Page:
As soon as the reindeer was left, he made wild efforts to rise and walk; and sometimes succeeded in hobbling a few paces. Finding his strength give way with his frantic efforts to escape, he generally rested with his foreknees on the snow for a time; and finally lay down quietly. A dozen reindeer were soon on the ground. The scene became quite exciting; the reindeer were wheeling round and round in circles. The dogs tied to the sledges barked furiously, and evidently wished to have a share in the sport. The dogs selected by the Samoyedes to help them to get within lasso range of the deer, rushed frantically about at the command of their masters, whose loud cries added to the excitement of the scene. Sometimes a herd of reindeer ran over a place where the snow was unable to bear their weight; and it was interesting to watch them snorting and plunging. As the number caught increased, the difficulty also increased of identifying and catching the remaining few of the fifty that belonged to the Russian, and the Samoyedes with the lassos were driven about in sledges at a rapid pace to get within reach of the animals they wanted. The deer kept together; if one ran out of bounds a dog was sent after it and soon brought it back again. In one respect the reindeer resemble sheep; wherever one goes, the rest try to follow.

In this herd the greater number were females (vah'shinka), with good horns; these they do not cast till they drop their young. A few were males (horre), their new horns just appearing. Those chiefly used in the sledges were cut reindeer (buck), also without horns. Some of the hornless animals leaped right through the lasso and others were caught by the leg.

The lasso is a cord about one hundred feet long, made of two thongs of reindeer skin plaited together, so as to make a round rope three-eighths of an inch in diameter. The noose is formed by passing the cord through a small piece of bone with two holes in it. The lasso passes freely through the hole, while the end is fastened to a little bone peg with a bone-washer to prevent it slipping through the other hole.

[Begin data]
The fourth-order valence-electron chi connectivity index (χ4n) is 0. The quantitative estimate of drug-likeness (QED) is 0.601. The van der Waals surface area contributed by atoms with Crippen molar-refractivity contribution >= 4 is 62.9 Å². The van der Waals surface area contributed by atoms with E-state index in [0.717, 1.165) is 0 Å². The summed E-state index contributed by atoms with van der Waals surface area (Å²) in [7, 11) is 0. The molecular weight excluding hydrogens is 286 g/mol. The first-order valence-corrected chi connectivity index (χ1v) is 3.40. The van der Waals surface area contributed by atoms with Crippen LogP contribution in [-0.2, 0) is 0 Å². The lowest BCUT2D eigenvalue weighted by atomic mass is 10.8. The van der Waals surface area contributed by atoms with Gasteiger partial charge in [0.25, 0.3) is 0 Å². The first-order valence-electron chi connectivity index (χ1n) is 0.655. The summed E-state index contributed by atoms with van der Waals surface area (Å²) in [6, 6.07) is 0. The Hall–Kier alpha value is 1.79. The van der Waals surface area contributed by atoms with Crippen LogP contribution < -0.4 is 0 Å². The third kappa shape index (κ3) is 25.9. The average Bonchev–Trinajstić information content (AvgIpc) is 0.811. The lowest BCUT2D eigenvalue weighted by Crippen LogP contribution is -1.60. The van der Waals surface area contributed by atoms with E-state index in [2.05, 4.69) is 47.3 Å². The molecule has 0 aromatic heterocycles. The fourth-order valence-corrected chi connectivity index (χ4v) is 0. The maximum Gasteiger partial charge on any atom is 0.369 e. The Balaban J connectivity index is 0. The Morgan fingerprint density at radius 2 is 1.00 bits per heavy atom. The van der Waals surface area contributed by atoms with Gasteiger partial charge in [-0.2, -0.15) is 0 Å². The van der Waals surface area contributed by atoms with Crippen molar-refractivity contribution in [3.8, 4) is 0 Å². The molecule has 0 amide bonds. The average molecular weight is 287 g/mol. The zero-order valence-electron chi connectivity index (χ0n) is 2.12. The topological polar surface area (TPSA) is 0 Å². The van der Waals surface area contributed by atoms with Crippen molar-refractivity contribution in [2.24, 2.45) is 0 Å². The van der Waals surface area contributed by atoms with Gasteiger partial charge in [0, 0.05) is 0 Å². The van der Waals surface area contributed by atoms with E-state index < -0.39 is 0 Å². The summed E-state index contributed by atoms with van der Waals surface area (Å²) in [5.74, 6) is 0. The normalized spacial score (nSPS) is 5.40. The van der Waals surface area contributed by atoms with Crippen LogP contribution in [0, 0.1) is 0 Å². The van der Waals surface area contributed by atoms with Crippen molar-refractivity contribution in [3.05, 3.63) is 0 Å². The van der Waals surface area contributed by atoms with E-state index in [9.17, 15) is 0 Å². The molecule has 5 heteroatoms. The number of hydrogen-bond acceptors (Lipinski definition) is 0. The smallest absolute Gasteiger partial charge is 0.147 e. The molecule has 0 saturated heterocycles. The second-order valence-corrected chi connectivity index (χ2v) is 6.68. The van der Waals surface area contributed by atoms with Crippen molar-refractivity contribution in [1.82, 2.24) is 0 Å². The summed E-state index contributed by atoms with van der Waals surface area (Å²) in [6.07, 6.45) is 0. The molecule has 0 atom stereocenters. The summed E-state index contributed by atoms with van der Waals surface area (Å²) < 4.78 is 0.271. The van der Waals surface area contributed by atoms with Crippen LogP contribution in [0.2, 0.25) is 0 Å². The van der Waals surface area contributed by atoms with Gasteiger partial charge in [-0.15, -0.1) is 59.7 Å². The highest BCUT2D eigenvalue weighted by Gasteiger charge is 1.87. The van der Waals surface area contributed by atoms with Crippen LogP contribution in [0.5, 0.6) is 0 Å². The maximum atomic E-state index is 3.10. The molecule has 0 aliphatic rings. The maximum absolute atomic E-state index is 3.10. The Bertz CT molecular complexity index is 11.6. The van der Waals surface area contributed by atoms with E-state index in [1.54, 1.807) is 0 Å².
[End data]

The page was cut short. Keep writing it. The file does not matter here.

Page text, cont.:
The dogs were all white except one, which was quite black. They were stiff-built little animals, somewhat like Pomeranian dogs, with fox-like heads and thick bushy hair; their tails turned up over the back and curled to one side. This similarity between the Pomeranian and Samoyede dogs is a rather curious fact, for Erman mentions a race of people who, he says, resemble the Finns, both in language and features, in a district of Pomerania called Samogitia, inhabited by the Samaites. (Henry Seebohm, Siberia in Europe. London,1880, p. 65-67)

Though not completely misplaced, we shall leave the last remark of Seebohm for what it is, as an historical explanation of it would bring us far outside the scope of this article. With regard to the Samoyed dogs on the European tundra’s, the existence of white dogs only on the Bolshezemel’skaya tundra, is confirmed by L.S. Berg, President of the All-Union Geographical Society of the U.S.S.R. somewhere in the first half of the 20th century.

The situation on the Siberian tundra’s differed from the European tundra’s: from the Yamal Peninsula in the West to the Taimyr Peninsula east of the mouth of the Yenissei river, white dogs could be found. Here it must be mentioned that the white aboriginal Samoyed dogs were not only used by the Samoyeds but also by the Reindeer-Khanty, whose summer pastures reached as far north as the Southern part of the Yamal Peninsula. In the East, some Dolgan tribes – neighbour to the Nganasan-Samoyeds - used to have white dogs as well.

The Russian anthropologist A. A. Popov researched the Nganasan-Samoyeds in the 1930’s. On their dogs he writes:

“Reindeer herd dogs are a great help in gathering the herd and in catching individual domesticated reindeer. They are a breed of short-legged, Arctic, white dogs [known elsewhere as ‘Samoyed’ dogs] which somewhat resemble polar foxes. All a herdsman has to do is give a shout, and the dogs will drive all the scattered reindeer to one spot at once. The Nganasan supply their neighbours, the Dolgan and the northern Yakut, with herd dogs, and they fetch high prices. These dogs are usually kept tied inside the tent or to a sledge with adjustable blocks”
(A. Popov, The Nganasan, The Hague, 1966. p.76)

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Reindeer herd dog from Nganasan Samoyeds
from A.A. Popov, The Nganasan, Moscow, 1948. (Original Russian Edition)

The dogs are tied on each sides of the entrance and behind the hearth. In cold weather they are not let out of the tent at all. They put the puppies, which are allowed to walk on the beds during the day, into a bag at night, so that they will not disturb people’s sleep. In the morning, they shake the bag and let the puppies out. (ibid. p. 96)


The Nganasan had an economy based on both the herding of domesticated reindeer and the hunting of wild ones. He describes the use of dogs in helping to catch wild reindeer: